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In the light of evolution I: Adaptation and complex design

John C. Avise* and Francisco J. Ayala*
Department of Ecology and Evolutionary Biology, University of California, Irvine, CA 92697

arwins elucidation of natural proves that. . . . To tell them that it In the first article of this Colloquium,
selection as a creative evolu- made it self, or sprung up by chance, Francisco Ayala (1) develops the thesis
tionary force was one of the would be as ridiculous as to tell the that the Darwinian revolution in effect
monumental intellectual greatest Philosopher so. completed the Copernican revolution by
achievements in the history of science, The Wisdom of God Manifested in extending from physics to biology a no-
not only revolutionizing thought across the Works of Creation tion that the universe operates by natu-
the biological sciences but also funda- ral laws that fall within the purview
mentally impacting much discourse in When Darwin boarded the HMS Bea-
of rational scientific inquiry. In 1543,
the social sciences, philosophy, and reli- gle in 1831, he had no inkling that his
Nicolaus Copernicus published De revo-
gion. No longer were explanations for voyage of discovery would eventually
lutionibus orbium celestium (On the Rev-
the origin and marvelous adaptations of lead him to a revolutionary concept:
olutions of the Celestial Spheres), which
organisms necessarily to be sought solely that a purely natural processnatural
introduced the idea that the earth is not
in the context of supernatural causation. selectioncan yield biological outcomes
at the center of Creation and that natu-
Instead, biological outcomes could now that otherwise seem to have the ear-
marks of intelligent craftsmanship. Nat- ral laws govern the motion of structures
be interpreted within the critical scien- in the physical universe. This thesis was
tific framework of natural processes gov- ural selection is an inevitable process of
nature whenever organisms show herita- bolstered and elaborated by the scien-
erned by natural processes and laws. tific discoveries of Galileo, Kepler, New-
As a young man, Charles Darwin (like ble variation in their capacity to survive
and reproduce in particular environ- ton, and others during the 16th and 17th
most biologists of his era and before) centuries, but it was left to Darwin in
was a natural theologian steeped in the ments, but the operation has no more
consciousness or intelligence than do the 19th century to discover that natural
notion that an attentive study of organ- laws and processes also govern the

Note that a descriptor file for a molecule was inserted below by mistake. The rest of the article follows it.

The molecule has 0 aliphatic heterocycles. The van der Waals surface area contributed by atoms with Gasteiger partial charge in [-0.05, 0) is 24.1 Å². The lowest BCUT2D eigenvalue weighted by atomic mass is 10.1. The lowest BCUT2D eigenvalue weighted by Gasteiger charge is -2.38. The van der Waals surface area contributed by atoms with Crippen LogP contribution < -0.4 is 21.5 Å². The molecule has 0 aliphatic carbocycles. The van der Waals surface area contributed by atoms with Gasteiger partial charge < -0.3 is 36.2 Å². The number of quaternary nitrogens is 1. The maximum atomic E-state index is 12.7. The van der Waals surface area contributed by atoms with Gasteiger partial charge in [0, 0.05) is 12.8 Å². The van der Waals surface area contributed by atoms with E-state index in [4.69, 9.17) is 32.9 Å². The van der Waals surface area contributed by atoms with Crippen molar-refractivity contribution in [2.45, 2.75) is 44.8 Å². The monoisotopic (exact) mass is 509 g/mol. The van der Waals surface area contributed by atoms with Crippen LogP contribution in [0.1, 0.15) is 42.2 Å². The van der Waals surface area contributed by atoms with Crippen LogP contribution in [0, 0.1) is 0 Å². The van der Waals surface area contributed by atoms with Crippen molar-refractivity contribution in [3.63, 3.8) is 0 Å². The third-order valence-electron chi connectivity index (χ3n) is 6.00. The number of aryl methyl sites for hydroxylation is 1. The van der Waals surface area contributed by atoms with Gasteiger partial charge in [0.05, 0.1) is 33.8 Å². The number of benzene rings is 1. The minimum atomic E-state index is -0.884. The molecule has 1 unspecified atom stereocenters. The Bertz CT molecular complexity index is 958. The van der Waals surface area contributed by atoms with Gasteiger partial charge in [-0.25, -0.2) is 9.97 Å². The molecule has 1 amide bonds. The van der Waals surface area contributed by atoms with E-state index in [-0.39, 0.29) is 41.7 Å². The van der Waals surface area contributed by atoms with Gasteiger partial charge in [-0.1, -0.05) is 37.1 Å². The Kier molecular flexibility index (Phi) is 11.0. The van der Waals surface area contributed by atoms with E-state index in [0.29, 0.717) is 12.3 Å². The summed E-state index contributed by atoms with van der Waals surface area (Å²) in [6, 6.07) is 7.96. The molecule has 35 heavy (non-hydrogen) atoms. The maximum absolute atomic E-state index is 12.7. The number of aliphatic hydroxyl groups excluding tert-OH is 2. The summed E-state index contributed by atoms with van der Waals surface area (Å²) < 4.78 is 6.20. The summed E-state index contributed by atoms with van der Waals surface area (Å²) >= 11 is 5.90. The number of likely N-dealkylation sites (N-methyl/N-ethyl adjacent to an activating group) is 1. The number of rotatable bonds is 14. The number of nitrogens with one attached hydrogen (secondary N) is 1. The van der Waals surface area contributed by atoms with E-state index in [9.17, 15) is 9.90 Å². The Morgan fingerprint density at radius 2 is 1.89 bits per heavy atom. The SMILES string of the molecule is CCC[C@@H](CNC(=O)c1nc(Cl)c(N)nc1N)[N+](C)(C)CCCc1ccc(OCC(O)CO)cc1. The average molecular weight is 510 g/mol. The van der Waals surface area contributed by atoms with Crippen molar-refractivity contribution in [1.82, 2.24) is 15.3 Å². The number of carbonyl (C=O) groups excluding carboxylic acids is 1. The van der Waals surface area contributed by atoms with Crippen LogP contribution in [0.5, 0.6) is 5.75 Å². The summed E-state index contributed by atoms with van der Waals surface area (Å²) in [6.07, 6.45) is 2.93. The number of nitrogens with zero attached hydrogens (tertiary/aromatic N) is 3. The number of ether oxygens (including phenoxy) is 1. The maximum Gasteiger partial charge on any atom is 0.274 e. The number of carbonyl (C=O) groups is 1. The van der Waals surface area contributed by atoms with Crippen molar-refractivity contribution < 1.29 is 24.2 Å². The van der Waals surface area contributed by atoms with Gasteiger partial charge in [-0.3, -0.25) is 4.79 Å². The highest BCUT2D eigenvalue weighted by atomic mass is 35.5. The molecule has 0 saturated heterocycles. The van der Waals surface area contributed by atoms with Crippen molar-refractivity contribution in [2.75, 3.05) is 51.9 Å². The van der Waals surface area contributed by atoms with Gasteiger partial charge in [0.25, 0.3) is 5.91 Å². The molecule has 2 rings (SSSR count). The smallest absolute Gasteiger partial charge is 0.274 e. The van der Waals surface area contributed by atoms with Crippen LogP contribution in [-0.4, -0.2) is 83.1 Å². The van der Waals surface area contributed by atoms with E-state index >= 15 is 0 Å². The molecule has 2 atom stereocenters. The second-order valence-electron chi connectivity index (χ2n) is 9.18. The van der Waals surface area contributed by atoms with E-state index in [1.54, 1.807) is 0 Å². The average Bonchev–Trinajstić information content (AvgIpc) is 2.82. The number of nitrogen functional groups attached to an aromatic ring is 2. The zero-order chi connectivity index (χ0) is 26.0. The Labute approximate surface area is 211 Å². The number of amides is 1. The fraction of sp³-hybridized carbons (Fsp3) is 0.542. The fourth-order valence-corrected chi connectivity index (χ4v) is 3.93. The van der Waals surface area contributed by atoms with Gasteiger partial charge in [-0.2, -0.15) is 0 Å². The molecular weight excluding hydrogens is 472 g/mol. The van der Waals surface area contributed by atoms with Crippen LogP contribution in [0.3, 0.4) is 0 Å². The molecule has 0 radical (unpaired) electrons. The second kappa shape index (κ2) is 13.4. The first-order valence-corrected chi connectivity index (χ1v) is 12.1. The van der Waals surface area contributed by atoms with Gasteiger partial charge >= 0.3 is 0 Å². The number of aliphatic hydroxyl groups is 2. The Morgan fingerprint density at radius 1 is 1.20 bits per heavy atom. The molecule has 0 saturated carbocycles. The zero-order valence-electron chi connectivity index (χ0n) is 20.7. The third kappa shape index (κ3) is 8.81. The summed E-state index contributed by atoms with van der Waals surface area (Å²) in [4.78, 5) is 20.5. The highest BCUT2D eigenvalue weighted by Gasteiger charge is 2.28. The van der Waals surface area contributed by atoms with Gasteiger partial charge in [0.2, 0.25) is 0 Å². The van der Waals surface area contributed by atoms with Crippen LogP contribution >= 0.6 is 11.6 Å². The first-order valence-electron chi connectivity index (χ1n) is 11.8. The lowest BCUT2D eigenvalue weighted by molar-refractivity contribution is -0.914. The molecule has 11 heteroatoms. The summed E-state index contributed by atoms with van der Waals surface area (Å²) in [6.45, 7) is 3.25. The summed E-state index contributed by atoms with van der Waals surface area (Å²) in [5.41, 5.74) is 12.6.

isms in nature would ineluctably serve natural physical forces such as gravity or
weather. Thus, Darwins key legacy is emergence of apparent design in biolog-
to document and further glorify the infi- ical systems.
nite creative powers of the Almighty. not the mere demonstration that evolu-
tion occurs (several of Darwins prede- Most of the remaining articles in the
Darwin read and greatly admired Wil- Colloquium fall under three themes:
liam Paleys 1802 Natural Theology, cessors were aware that species evolve),
but rather the stunning revelation that a Epistemological Approaches to Biocom-
which eloquently developed the argu- plexity Assessment, From Ontogeny to
ment from design that biological com- natural rather than a supernatural direc-
tive agent can orchestrate the evolution- Symbiosis (A Hierarchy of Complexity),
plexity was prima facie evidence for an
ary emergence of biological adaptations. and Dissecting Complex Phenotypes (Case
intelligent engineer. This age-old idea
Nevertheless, 150 years after Darwin Studies).
had an illustrious intellectual pedigree.
For example, it had been one of the the challenge of understanding natures
Epistemological Approaches to
Five Ways that St. Thomas Aquinas complexity remains in many regards in
Biocomplexity Assessment
(an influential Dominican scholar of the its infancy. Only recently has science
developed the necessary laboratory tools The sphere of biological phenomena
13th century) purported to prove Gods
for delving deep within the molecular interpretable in the light of evolution is
existence. In 1779, the Scottish philoso-
structure and function of genes that un- vast, so perhaps it is not surprising that
pher David Hume again encapsulated
derlie particular complex adaptations researchers from many different scien-
conventional wisdom when he wrote
(such as the eye or the body plans of tific backgrounds and orientations have
the curious adapting of means to vertebrate animals). Only recently has it weighed in on how best to approach the
ends, throughout all of nature, re- become possible to conduct genomic study of complex adaptations. The arti-
sembles exactly, although it much analyses in ways that permit the discov- cles under this heading will illustrate
exceeds, the productions of human ery of heretofore unspecified structural some of this diversity.
contrivance, of human design, and regulatory genes that contribute to Robert Hazen et al. (2) raise two im-
thought, wisdom, and intelligence. . . . the molecular assembly of complex or- portant related questions: What actually